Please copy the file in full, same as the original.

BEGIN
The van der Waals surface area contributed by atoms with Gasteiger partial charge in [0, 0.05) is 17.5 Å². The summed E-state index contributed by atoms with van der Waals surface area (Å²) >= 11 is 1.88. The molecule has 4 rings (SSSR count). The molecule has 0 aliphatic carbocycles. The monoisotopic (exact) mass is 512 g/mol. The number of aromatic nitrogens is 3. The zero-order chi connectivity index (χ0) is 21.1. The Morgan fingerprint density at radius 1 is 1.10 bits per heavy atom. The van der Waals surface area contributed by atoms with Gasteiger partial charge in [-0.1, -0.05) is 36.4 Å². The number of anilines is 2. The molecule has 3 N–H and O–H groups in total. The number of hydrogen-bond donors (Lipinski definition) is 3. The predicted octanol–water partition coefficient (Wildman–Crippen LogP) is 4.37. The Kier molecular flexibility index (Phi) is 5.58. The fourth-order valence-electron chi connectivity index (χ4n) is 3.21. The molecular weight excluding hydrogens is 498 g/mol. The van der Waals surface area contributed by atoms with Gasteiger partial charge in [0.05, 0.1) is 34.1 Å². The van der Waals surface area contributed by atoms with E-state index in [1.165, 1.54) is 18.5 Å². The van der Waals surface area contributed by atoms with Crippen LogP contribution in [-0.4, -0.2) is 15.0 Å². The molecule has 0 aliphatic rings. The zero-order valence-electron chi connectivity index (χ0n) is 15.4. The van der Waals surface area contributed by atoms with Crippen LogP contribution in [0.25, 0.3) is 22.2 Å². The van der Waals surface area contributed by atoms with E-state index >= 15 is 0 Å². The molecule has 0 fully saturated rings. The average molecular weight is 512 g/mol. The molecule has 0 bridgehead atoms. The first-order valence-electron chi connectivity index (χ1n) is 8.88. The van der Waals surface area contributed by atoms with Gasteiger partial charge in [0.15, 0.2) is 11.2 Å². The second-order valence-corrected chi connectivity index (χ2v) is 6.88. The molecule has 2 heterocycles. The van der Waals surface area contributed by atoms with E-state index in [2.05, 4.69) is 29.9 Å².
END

The van der Waals surface area contributed by atoms with Gasteiger partial charge in [0, 0.05) is 17.5 Å². The summed E-state index contributed by atoms with van der Waals surface area (Å²) >= 11 is 1.88. The molecule has 4 rings (SSSR count). The molecule has 0 aliphatic carbocycles. The monoisotopic (exact) mass is 512 g/mol. The number of aromatic nitrogens is 3. The zero-order chi connectivity index (χ0) is 21.1. The Morgan fingerprint density at radius 1 is 1.10 bits per heavy atom. The van der Waals surface area contributed by atoms with Gasteiger partial charge in [-0.1, -0.05) is 36.4 Å². The number of anilines is 2. The molecule has 3 N–H and O–H groups in total. The number of hydrogen-bond donors (Lipinski definition) is 3. The predicted octanol–water partition coefficient (Wildman–Crippen LogP) is 4.37. The Kier molecular flexibility index (Phi) is 5.58. The fourth-order valence-electron chi connectivity index (χ4n) is 3.21. The molecular weight excluding hydrogens is 498 g/mol. The van der Waals surface area contributed by atoms with Gasteiger partial charge in [0.05, 0.1) is 34.1 Å². The van der Waals surface area contributed by atoms with E-state index in [1.165, 1.54) is 18.5 Å². The van der Waals surface area contributed by atoms with Crippen LogP contribution in [-0.4, -0.2) is 15.0 Å². The molecule has 0 aliphatic rings. The zero-order valence-electron chi connectivity index (χ0n) is 15.4. The van der Waals surface area contributed by atoms with Crippen LogP contribution in [0.25, 0.3) is 22.2 Å². The van der Waals surface area contributed by atoms with E-state index >= 15 is 0 Å². The molecule has 0 fully saturated rings. The average molecular weight is 512 g/mol. The molecule has 0 bridgehead atoms. The first-order valence-electron chi connectivity index (χ1n) is 8.88. The van der Waals surface area contributed by atoms with Gasteiger partial charge in [0.15, 0.2) is 11.2 Å². The second-order valence-corrected chi connectivity index (χ2v) is 6.88. The molecule has 2 heterocycles. The van der Waals surface area contributed by atoms with E-state index in [2.05, 4.69) is 29.9 Å².